Nonprofits seek new legislation to clarify their statusby Tom Weber, Minnesota Public Radio
St. Paul, Minn. — A recent ruling by the Minnesota Supreme Court has left a number of non-profit organizations wondering whether they might soon have to pay property taxes on the buildings that they own.
In light of that decision, the leaders of many such organizations met Friday in St. Paul to discuss legislation they 'd like passed to ensure they'll remain exempt.
Last month, the state Supreme Court ruled a day care center in Red Wing must pay taxes, because it does not meet one of the six long-used criteria for determining exemption.
Jon Pratt, Executive Director of the Minnesota Council of Nonprofits, said that puts unfair focus on the one criterion that some organizations might not meet.
He'd like lawmakers to clarify just when groups have to pay, not just for the groups, but for donors, too.
Donors also deserve clarity, said Pratt. "Because people want to see all of their contributions go for the service and we'd like to resolve it, get greater clarity and predictability for those who volunteer and contribute to these organizations," he said.
Pratt noted that the ruling did not affect non-profit hospitals, schools or religious buildings. It only affects what are known as 'purely public charities,' which includes a wide range of organization.
Minnesota Public Radio is a non-profit in that category. It owns land throughout the state that is exempt from property taxes. The land is used for buildings, towers and other facilities for its 37-station network, including a five-story headquarters building in downtown St. Paul.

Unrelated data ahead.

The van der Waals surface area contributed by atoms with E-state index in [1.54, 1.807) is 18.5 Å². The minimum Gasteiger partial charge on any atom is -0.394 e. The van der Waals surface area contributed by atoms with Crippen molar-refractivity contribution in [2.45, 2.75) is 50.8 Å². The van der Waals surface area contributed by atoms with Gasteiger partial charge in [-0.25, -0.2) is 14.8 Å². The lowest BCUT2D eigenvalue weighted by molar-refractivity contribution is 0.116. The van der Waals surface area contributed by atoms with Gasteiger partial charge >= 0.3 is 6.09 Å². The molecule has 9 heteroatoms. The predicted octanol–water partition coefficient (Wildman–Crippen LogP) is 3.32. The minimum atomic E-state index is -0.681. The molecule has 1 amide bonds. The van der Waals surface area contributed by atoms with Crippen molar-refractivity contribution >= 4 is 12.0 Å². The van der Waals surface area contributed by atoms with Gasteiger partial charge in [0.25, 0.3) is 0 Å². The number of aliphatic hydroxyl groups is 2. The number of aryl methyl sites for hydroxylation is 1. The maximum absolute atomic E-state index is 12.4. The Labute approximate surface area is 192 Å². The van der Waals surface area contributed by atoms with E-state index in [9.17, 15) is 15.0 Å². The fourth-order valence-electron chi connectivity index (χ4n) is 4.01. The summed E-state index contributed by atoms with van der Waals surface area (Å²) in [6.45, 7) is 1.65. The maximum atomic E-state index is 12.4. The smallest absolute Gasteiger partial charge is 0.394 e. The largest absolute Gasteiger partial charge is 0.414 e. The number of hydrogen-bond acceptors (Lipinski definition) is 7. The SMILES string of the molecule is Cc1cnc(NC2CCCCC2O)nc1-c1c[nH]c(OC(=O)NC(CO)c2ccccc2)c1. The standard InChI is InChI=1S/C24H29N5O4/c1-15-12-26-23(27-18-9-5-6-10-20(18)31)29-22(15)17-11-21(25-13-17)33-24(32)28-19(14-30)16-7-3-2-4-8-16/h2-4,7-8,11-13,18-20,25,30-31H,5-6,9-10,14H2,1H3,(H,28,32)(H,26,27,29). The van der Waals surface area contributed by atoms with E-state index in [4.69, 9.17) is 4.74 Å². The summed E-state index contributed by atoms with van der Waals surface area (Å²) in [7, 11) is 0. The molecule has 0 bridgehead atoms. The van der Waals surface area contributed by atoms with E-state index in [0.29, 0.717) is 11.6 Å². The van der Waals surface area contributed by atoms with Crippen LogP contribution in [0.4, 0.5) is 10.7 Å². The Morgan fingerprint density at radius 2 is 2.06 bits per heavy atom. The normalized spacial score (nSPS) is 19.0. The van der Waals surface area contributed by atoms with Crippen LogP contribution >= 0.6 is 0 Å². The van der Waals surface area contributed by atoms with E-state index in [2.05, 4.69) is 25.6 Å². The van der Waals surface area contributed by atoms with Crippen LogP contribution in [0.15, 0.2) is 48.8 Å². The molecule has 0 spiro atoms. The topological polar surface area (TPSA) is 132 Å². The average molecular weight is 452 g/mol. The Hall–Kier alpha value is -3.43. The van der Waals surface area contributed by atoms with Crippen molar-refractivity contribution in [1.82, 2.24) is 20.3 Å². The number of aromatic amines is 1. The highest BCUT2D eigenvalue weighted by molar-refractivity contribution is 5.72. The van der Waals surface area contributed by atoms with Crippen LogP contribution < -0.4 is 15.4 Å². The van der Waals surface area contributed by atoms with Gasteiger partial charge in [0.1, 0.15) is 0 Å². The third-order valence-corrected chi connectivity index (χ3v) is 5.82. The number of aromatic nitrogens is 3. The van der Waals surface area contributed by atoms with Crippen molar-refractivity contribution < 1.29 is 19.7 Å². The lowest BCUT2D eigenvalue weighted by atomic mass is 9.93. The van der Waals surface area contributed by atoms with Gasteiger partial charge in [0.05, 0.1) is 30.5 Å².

A company spokesperson said today that MPR is reviewing if and how it might be affected.
'If' was a key word for many organizations, because they simply did not know at this point if they should be worried.
David Alderson runs the West Bank School of Music in Minneapolis.
He said his school does a lot of charity work, such as exposing inner-city school children to music.
But they also offer music lessons for a fee, which might mean the school would have to pay taxes if it follows through on plans to buy the building where it's now located.
"I think it's a shame that I have to worry about that issue when we've already been granted charitable status by the federal government, and by the state government by the way for the purpose of paying sales tax because we don't pay sales tax right now," said Alderson.
The Council of Nonprofits is still drafting legislation it would like to see lawmakers pass.
Non-profit organizations make up an estimated 10 percent of the Minnesota economy.